The Patient Protection and Affordable Care Act describes “routine patient costs” in clinical trials that health insurers must cover as “all items and services consistent with the coverage provided in the plan (or coverage) that is typically covered for a qualified individual who is not enrolled in a clinical trial.” This includes items such as hospital visits, imaging or laboratory tests, and medications.
According to the act, it does not include:
- “The investigational treatment, device, or service itself,” which is typically covered by the trial’s sponsor, such as NCI or a pharmaceutical company
- “Items and services that are provided solely to satisfy data collection and analysis needs and that are not used in the direct clinical management of the patient”
- “A service that is clearly inconsistent with widely accepted and established standards of care for a particular diagnosis”
Like many of the insurance reforms in the larger health care reform bill, the new requirement does not take effect until 2014, said Matt Brow, vice president of Government Relations and Public Policy for US Oncology. Once it does take effect, Brow explained, the new law will offer a baseline of coverage for clinical trial participants in all 50 states and the District of Columbia and help plug some gaps in existing state-level laws and agreements. It requires, for example, coverage of routine care costs for clinical trial participants in “self-insured” plans—that is, plans typically offered and run by employers who are paying the full cost of providing the benefits—governed by the federal ERISA law, Brow said. These self-insured plans cannot be regulated by the states.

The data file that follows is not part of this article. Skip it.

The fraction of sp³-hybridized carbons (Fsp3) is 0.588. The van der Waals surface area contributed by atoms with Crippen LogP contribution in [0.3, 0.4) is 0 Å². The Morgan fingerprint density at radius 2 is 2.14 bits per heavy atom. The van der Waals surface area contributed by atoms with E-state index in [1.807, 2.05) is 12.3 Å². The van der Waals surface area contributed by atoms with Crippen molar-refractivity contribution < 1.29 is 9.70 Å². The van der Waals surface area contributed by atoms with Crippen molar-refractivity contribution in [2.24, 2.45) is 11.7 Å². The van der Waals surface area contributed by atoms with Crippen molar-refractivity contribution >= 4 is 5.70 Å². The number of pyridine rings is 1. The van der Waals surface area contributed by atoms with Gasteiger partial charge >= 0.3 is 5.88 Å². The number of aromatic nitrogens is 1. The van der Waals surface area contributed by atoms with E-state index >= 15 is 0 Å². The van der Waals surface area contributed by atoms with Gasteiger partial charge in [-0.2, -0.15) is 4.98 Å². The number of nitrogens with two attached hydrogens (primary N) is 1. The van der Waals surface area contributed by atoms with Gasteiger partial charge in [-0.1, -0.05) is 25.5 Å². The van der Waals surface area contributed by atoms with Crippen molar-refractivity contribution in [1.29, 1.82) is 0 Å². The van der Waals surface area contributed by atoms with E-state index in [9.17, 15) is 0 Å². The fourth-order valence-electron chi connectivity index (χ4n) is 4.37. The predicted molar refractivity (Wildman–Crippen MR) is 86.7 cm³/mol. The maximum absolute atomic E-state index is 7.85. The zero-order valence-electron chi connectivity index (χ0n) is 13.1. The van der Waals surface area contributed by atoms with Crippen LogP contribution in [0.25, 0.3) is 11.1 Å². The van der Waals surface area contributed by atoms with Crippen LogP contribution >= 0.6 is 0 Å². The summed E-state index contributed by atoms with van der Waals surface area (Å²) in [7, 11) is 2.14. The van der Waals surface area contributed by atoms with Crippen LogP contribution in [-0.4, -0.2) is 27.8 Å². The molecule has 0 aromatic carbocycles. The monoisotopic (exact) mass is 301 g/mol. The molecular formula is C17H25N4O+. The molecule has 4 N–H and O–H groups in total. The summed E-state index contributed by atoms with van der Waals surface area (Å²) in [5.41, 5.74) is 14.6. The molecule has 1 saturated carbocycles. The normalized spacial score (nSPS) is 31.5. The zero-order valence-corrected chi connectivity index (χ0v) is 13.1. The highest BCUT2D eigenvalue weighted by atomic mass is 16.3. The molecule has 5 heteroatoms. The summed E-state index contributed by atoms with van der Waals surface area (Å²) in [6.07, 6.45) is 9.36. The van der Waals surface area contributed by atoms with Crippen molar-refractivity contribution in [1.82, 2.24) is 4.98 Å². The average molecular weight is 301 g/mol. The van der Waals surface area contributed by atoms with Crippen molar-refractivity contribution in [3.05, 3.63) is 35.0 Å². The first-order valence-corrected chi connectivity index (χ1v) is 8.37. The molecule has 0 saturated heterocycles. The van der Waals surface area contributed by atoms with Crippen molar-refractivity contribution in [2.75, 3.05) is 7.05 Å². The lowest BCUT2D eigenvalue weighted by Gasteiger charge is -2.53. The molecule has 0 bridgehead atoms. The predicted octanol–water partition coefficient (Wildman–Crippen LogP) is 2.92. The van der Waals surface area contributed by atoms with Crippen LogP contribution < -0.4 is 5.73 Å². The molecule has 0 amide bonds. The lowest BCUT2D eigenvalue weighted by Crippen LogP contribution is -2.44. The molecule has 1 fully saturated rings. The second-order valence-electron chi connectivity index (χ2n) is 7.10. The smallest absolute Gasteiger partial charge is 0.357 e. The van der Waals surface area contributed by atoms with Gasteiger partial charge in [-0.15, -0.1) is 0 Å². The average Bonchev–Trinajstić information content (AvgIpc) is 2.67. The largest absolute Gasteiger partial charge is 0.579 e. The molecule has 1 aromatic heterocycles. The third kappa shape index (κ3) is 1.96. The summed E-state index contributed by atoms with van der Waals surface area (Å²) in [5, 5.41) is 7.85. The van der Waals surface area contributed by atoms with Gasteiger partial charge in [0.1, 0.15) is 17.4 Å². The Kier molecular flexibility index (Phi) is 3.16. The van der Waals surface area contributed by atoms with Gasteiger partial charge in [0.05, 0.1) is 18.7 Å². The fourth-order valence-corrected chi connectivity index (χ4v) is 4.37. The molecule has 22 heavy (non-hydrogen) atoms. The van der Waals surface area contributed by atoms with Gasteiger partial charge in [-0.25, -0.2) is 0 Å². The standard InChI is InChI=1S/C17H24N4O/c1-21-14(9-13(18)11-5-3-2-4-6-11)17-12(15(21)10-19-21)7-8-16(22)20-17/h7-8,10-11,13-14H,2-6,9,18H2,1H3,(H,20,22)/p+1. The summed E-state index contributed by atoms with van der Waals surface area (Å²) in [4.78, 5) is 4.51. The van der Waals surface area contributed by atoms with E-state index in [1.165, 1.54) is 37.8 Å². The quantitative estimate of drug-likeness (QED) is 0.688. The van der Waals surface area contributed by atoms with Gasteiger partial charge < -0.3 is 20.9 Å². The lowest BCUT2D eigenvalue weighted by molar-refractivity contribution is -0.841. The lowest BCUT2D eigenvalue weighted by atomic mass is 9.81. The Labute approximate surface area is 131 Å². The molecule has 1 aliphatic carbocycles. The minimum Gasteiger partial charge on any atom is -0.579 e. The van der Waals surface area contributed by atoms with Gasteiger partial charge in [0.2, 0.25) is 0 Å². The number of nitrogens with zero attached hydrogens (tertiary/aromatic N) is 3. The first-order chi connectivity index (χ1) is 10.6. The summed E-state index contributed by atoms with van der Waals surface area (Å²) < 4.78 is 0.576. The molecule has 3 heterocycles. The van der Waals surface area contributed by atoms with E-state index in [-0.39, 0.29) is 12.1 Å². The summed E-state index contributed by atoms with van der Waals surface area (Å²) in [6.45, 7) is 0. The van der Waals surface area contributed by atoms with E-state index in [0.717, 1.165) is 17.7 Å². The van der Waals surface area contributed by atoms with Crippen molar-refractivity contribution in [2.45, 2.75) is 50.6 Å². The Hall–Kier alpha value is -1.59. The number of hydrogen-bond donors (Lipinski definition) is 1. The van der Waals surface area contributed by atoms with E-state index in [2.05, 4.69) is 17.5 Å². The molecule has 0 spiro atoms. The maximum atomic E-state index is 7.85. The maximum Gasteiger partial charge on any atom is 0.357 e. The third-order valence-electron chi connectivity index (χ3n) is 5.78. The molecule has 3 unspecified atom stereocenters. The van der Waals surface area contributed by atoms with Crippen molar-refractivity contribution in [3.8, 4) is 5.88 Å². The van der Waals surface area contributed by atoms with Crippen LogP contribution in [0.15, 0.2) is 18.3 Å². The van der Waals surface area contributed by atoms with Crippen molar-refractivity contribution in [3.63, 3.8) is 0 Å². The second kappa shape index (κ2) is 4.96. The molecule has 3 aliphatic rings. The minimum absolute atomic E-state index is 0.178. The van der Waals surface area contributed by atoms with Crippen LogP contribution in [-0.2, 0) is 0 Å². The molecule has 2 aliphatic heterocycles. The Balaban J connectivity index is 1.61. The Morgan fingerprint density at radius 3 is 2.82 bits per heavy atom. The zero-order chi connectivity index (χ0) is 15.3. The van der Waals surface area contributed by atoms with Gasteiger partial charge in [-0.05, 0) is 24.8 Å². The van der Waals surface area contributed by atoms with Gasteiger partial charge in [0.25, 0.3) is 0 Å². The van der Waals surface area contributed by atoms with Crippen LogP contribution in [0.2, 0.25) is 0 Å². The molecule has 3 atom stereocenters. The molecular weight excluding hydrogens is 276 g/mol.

Progress at the state level has been substantial, if uneven: 33 states and the District of Columbia have a law or agreement that addresses coverage of clinical trials, although the specifics of coverage vary from state to state. (See the sidebar for more information.)